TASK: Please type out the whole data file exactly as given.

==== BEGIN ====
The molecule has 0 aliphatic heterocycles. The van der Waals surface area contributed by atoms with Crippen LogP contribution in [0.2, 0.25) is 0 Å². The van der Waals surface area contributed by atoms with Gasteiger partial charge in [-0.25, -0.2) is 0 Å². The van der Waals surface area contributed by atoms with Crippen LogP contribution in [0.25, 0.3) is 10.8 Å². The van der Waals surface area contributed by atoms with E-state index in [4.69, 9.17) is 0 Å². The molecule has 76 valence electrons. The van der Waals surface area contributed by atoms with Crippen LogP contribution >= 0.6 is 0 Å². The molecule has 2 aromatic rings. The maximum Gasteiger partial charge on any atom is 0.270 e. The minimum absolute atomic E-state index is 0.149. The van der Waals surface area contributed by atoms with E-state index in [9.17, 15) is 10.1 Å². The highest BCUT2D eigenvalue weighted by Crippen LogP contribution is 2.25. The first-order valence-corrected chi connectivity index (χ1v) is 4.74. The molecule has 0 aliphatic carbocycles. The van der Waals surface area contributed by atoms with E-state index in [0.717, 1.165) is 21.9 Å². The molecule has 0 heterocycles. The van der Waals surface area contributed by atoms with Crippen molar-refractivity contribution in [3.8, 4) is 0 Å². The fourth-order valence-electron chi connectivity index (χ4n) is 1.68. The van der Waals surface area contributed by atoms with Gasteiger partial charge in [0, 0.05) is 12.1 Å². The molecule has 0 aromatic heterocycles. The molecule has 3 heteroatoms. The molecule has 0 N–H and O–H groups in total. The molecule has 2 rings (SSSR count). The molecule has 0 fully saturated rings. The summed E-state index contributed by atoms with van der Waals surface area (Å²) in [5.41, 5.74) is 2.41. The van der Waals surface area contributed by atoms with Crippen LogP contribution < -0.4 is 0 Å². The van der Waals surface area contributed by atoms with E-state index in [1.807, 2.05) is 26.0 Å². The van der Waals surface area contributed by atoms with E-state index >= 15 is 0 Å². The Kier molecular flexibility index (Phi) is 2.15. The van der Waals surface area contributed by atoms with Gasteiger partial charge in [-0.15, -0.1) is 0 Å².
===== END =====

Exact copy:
The molecule has 0 aliphatic heterocycles. The van der Waals surface area contributed by atoms with Crippen LogP contribution in [0.2, 0.25) is 0 Å². The van der Waals surface area contributed by atoms with Gasteiger partial charge in [-0.25, -0.2) is 0 Å². The van der Waals surface area contributed by atoms with Crippen LogP contribution in [0.25, 0.3) is 10.8 Å². The van der Waals surface area contributed by atoms with E-state index in [4.69, 9.17) is 0 Å². The molecule has 76 valence electrons. The van der Waals surface area contributed by atoms with Crippen LogP contribution >= 0.6 is 0 Å². The molecule has 2 aromatic rings. The maximum Gasteiger partial charge on any atom is 0.270 e. The minimum absolute atomic E-state index is 0.149. The van der Waals surface area contributed by atoms with E-state index in [9.17, 15) is 10.1 Å². The highest BCUT2D eigenvalue weighted by Crippen LogP contribution is 2.25. The first-order valence-corrected chi connectivity index (χ1v) is 4.74. The molecule has 0 aliphatic carbocycles. The van der Waals surface area contributed by atoms with E-state index in [0.717, 1.165) is 21.9 Å². The molecule has 0 heterocycles. The van der Waals surface area contributed by atoms with Crippen molar-refractivity contribution in [3.8, 4) is 0 Å². The fourth-order valence-electron chi connectivity index (χ4n) is 1.68. The van der Waals surface area contributed by atoms with Gasteiger partial charge in [0, 0.05) is 12.1 Å². The molecule has 0 aromatic heterocycles. The molecule has 3 heteroatoms. The molecule has 0 N–H and O–H groups in total. The molecule has 2 rings (SSSR count). The molecule has 0 fully saturated rings. The summed E-state index contributed by atoms with van der Waals surface area (Å²) in [5.41, 5.74) is 2.41. The van der Waals surface area contributed by atoms with Crippen LogP contribution < -0.4 is 0 Å². The van der Waals surface area contributed by atoms with E-state index in [1.807, 2.05) is 26.0 Å². The van der Waals surface area contributed by atoms with E-state index >= 15 is 0 Å². The Kier molecular flexibility index (Phi) is 2.15. The van der Waals surface area contributed by atoms with Gasteiger partial charge in [-0.15, -0.1) is 0 Å².